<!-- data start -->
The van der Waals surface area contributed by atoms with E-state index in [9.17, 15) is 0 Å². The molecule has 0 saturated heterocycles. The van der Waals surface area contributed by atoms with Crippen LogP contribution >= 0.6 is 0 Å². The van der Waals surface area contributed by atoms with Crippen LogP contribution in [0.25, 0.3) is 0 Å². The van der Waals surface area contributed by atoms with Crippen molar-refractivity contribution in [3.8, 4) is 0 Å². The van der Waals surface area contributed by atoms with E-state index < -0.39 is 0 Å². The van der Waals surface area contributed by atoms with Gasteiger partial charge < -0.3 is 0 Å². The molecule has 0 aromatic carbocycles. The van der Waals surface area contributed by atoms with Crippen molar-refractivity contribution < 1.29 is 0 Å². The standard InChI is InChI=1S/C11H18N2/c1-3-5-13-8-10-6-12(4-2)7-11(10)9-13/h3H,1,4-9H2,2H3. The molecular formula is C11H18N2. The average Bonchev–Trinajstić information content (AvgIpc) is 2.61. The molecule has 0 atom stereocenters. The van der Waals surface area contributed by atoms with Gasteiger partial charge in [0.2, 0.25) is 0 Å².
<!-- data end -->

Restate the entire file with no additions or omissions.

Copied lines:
The van der Waals surface area contributed by atoms with E-state index in [9.17, 15) is 0 Å². The molecule has 0 saturated heterocycles. The van der Waals surface area contributed by atoms with Crippen LogP contribution >= 0.6 is 0 Å². The van der Waals surface area contributed by atoms with Crippen LogP contribution in [0.25, 0.3) is 0 Å². The van der Waals surface area contributed by atoms with Crippen molar-refractivity contribution in [3.8, 4) is 0 Å². The van der Waals surface area contributed by atoms with E-state index < -0.39 is 0 Å². The van der Waals surface area contributed by atoms with Gasteiger partial charge < -0.3 is 0 Å². The molecule has 0 aromatic carbocycles. The van der Waals surface area contributed by atoms with Crippen molar-refractivity contribution < 1.29 is 0 Å². The standard InChI is InChI=1S/C11H18N2/c1-3-5-13-8-10-6-12(4-2)7-11(10)9-13/h3H,1,4-9H2,2H3. The molecular formula is C11H18N2. The average Bonchev–Trinajstić information content (AvgIpc) is 2.61. The molecule has 0 atom stereocenters. The van der Waals surface area contributed by atoms with Gasteiger partial charge in [0.2, 0.25) is 0 Å².